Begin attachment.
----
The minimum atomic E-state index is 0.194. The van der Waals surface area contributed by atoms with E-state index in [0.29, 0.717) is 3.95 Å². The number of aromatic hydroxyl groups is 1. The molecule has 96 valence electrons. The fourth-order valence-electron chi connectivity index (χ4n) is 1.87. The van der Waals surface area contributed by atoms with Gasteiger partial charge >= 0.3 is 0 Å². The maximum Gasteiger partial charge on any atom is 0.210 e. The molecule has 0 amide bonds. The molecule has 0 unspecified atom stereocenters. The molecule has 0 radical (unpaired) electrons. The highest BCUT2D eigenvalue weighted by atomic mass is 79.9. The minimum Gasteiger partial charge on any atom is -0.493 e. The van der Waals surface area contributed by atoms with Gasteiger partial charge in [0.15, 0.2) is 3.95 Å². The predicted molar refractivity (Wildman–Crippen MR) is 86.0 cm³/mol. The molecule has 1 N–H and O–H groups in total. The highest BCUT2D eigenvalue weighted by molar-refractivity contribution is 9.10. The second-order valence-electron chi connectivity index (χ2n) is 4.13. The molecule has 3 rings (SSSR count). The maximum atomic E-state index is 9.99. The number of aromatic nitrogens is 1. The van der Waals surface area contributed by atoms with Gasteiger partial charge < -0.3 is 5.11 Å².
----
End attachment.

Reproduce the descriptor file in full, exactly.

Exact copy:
The minimum atomic E-state index is 0.194. The van der Waals surface area contributed by atoms with E-state index in [0.29, 0.717) is 3.95 Å². The number of aromatic hydroxyl groups is 1. The molecule has 96 valence electrons. The fourth-order valence-electron chi connectivity index (χ4n) is 1.87. The van der Waals surface area contributed by atoms with Gasteiger partial charge >= 0.3 is 0 Å². The maximum Gasteiger partial charge on any atom is 0.210 e. The molecule has 0 amide bonds. The molecule has 0 unspecified atom stereocenters. The molecule has 0 radical (unpaired) electrons. The highest BCUT2D eigenvalue weighted by atomic mass is 79.9. The minimum Gasteiger partial charge on any atom is -0.493 e. The van der Waals surface area contributed by atoms with Gasteiger partial charge in [0.15, 0.2) is 3.95 Å². The predicted molar refractivity (Wildman–Crippen MR) is 86.0 cm³/mol. The molecule has 1 N–H and O–H groups in total. The highest BCUT2D eigenvalue weighted by molar-refractivity contribution is 9.10. The second-order valence-electron chi connectivity index (χ2n) is 4.13. The molecule has 3 rings (SSSR count). The maximum atomic E-state index is 9.99. The number of aromatic nitrogens is 1. The van der Waals surface area contributed by atoms with Gasteiger partial charge < -0.3 is 5.11 Å².